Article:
to Learn –
I once listened to a man who was in charge of a big organization. He spoke about how he arrived at his position, ran the day-to-day business, and wanted to teach others how to follow in his footsteps. As I listened I also glanced around the room at the staff he had assembled and realized something was missing. As jazzed as he was being their leader their eyes, mannerisms, betrayed the fact that they didn’t feel the same way.
As I got to know the managers and leaders who worked under the main guy I realized there was a lot of dissatisfaction and exasperation. The main leader could be a bully, didn’t listen, had all the answers to all the wrong questions. He was a leader but he wasn’t their leader. Most of them felt distant and disconnected.
Since then I’ve met similar leaders and similar staffs. I’ve also met good leaders who sit with their staff members and let them talk. I’ve met leaders who are open to criticism. I’ve seen leaders apologize for not being good enough and watched them work to become better.
The quote (pictured) is a valuable lesson. To learn, not just from those who do things well, but also from those who need improving, takes a willingness to be open, willing and ready to learn in all situations and seasons.
An Example –
Earlier this week I was part of a conversation where someone began being critical of another person. These conversations usually go down hill quickly but instead, the one who was being critical stopped in mid-sentence and said; “I’m going to stop talking. I have a blind spot when it comes to this person. Too often all I see is the negative and that’s not fair to them.”
I admired this person’s self-awareness and self-restraint. Most people would blame the other for their bad mouthing, continue with their complaining until they couldn’t think of anything else deleterious to be said about the other.
Self-awareness is key to personal and community growth. Being cognizant of our own foibles helps us grow in our knowledge of self and gives others an example to follow.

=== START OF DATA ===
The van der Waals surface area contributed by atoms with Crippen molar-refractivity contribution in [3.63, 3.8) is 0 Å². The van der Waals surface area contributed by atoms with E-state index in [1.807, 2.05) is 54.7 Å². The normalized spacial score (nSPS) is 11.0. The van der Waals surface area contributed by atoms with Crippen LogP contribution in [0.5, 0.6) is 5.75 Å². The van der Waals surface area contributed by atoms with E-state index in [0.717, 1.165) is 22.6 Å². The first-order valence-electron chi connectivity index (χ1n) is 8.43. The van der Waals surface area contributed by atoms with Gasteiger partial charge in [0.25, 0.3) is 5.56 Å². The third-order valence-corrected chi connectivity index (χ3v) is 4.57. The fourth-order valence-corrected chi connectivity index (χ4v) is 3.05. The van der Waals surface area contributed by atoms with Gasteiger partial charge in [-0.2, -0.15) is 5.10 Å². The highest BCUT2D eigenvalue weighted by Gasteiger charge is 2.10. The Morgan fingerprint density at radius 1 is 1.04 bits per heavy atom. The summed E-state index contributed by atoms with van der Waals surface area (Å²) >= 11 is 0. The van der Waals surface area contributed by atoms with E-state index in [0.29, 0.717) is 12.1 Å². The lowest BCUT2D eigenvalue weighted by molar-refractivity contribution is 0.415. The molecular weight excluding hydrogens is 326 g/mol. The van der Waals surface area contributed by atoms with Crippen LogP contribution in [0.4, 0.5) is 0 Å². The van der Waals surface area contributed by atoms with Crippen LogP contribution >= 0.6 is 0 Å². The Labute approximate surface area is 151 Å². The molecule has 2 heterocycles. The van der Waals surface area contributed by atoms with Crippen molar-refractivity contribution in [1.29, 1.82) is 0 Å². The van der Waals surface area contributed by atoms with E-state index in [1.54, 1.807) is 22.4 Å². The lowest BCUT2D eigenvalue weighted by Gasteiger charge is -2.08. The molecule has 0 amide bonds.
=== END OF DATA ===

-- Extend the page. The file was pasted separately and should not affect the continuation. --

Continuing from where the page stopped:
Improving Upon Silence? –
A couple of weeks ago I tried having a conversation with a man who wouldn’t stop yelling. His rant was about everything and nothing. No matter how I tried I couldn’t get him to listen, to move beyond his tantrum and into a dialogue. When his hour was up I wished him well but wasn’t sure the session did anyone, including myself, any good.
Tonight in our Incarcerated Father’s class I spoke to the participants about moving beyond anger and into a productive exchange with others. The steps are; respect for the other, listen to the other, be open to constructive criticism and have the self-awareness to know or hear what needs to change in your life and respond positively.
As I reflected on the lesson I thought about the man from a few weeks ago, my Facebook feed over the last several months, protest marches, inaugurations, and too many other instances where people are yelling, complaining, talking incessantly and rarely, if ever, shutting up.
Silence is in short supply these days. If someone doesn’t stop yacking and start listening soon things are only going to get worse.
Open Ears –
No one likes to be told they’re wrong, what they believe is misplaced, what they think is illogical, what they say is confused. Compliments are nice, they stay with us for a while, like a pretty flower, that eventually fades. Criticisms can be wounding and leave a scar that impacts how we live, feel about ourselves, understand our world. This is why criticism is met most often with denial and contempt.
However, one of the greatest disciplines is to learn how to listen to those who may not have the nicest things to say about us. In spite of the urge to fight or insult, hurt them for hurting us, simply dismiss, we should listen. One of the best pieces of advice I’ve ever received is; “Listening is not agreeing.” We listen out of respect for the other because we cannot be respected if we don’t first respect. We listen because each of us has our own ideas, ways of doing things, view of life
Finally, we listen because maybe they are saying something we need to hear. Some of the hardest criticisms to accept are those which end up being on target. Perhaps at first, we didn’t want to hear what was being said but a wise person always allows for the possibility of growth. After listening and reflecting we heed the criticism and, hopefully, grow and become a better person because of it.
Aristotle says; “The sign of a wise mind is the ability to think a thought and not necessarily believe it to be true.”
I believe Aristotle might add that sometimes, what is said and thought, turns out to be true.